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New Mexico State University

New Mexico State University

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NMSU Promotes High-Value Specialty Crops for Small Farms

ALBUQUERQUE - New Mexico's small-scale growers can learn how to boost profits with specialty crops such as herbs, uncommon chile varieties and lavender during a March 28 workshop in Santa Fe.


The workshop, sponsored by New Mexico State University's Cooperative Extension Service, will offer ideas to help growers get more bang for their buck through crop diversification and good management.

"Economy of scale offers advantages for large commercial operations that small-scale growers don't have," said George Dickerson, Extension horticulturist and conference organizer. "Large-scale growers can afford to earn less per acre for traditional crops such as wheat because they produce much more and they harvest with machines. In contrast, small-scale growers have less land and they rely a lot on hand labor, so they need high-value specialty crops that can bring in more money per acre for their effort."

Specialty crops are well-suited for small farms because they generally require a lot of handwork to harvest and they earn substantial profits with limited acreage.

"Delicate crops such as lavender and specialty herbs must be handpicked and processed," Dickerson said. "That discourages large-scale growers from producing those crops, driving up market prices."

At the workshop, Extension specialists will teach management techniques to improve production, such as planting cover crops to increase organic matter in soil. They will teach proper management of manure, compost and water sources to prevent contamination of vegetable crops.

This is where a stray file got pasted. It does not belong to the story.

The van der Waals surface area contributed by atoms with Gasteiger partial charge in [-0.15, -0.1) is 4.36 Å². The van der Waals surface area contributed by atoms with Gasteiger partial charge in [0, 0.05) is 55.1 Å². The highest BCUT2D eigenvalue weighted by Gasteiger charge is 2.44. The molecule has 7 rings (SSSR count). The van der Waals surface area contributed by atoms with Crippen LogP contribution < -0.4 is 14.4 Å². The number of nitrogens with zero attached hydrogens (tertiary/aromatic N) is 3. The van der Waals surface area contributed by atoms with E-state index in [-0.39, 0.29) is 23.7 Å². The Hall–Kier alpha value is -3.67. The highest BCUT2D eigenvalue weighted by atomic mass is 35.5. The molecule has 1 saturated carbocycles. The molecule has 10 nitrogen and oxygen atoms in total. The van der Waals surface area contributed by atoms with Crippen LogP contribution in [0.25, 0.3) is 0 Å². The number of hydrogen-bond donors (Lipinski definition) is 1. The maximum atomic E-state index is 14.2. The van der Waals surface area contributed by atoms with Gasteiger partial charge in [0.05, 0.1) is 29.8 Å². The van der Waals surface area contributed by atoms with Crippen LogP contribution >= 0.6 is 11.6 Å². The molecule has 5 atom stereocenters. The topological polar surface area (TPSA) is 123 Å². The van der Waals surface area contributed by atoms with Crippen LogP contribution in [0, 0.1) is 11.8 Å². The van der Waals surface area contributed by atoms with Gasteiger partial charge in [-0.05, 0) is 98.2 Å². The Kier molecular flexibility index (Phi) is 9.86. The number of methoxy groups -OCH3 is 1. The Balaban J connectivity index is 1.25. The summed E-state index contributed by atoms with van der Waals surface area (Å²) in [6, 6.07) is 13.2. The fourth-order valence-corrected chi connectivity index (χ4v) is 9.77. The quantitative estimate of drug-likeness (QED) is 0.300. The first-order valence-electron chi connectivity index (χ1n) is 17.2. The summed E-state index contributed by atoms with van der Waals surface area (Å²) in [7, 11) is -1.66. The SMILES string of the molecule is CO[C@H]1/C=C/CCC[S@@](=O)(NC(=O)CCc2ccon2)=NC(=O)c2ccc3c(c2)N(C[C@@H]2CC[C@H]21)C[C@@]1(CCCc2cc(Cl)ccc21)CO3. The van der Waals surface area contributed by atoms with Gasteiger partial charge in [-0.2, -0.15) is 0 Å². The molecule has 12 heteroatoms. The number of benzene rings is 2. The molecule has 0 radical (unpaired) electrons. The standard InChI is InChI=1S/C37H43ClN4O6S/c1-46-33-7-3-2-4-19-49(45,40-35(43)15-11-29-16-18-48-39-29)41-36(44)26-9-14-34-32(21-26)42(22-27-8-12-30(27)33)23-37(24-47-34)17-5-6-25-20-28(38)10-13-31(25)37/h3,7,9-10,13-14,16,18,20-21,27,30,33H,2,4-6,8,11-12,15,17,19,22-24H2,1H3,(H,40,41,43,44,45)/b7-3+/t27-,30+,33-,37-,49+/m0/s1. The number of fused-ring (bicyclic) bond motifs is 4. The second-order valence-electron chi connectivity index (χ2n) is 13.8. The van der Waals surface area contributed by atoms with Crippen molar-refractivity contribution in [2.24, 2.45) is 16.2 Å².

"Good agricultural practices protect consumers and build confidence in growers, and that's essential for a profitable farm operation," Dickerson said.

Lectures will cover specialty herbs that are well adapted to northern New Mexico, uncommon chile varieties that can be processed into specialty salsas or used for ornamental ristras, and organic methods for growing fruit, particularly apples.

"There's plenty of apple production in northern New Mexico but very little organic, so apple growers can turn their harvest into a specialty crop by learning organic production methods that earn higher prices on the market," Dickerson said.

Randy Murray, a Santa Fe grower who specializes in lavender, will teach crop production techniques and discuss lavender-based value-added products such as oils and soaps.

Specialists will discuss food processing, including jellies, salsas and vinegars, and review government certification requirements. They will also discuss pros and cons of biotechnology.

Workshop participants can preregister for $10 or pay $20 at the door. Registration begins at 8:30 a.m. Lectures will be held from 9 a.m. to 4:15 p.m. at the Santa Fe Cooperative Extension Complex at the Santa Fe County Fairgrounds, 3229 Rodeo Road, Santa Fe.

For more information, call Pat Torres at (505) 471-4711.

If you are an individual with a disability who is in need of an auxiliary aid or service to participate in the meeting, please contact the presenter before the event.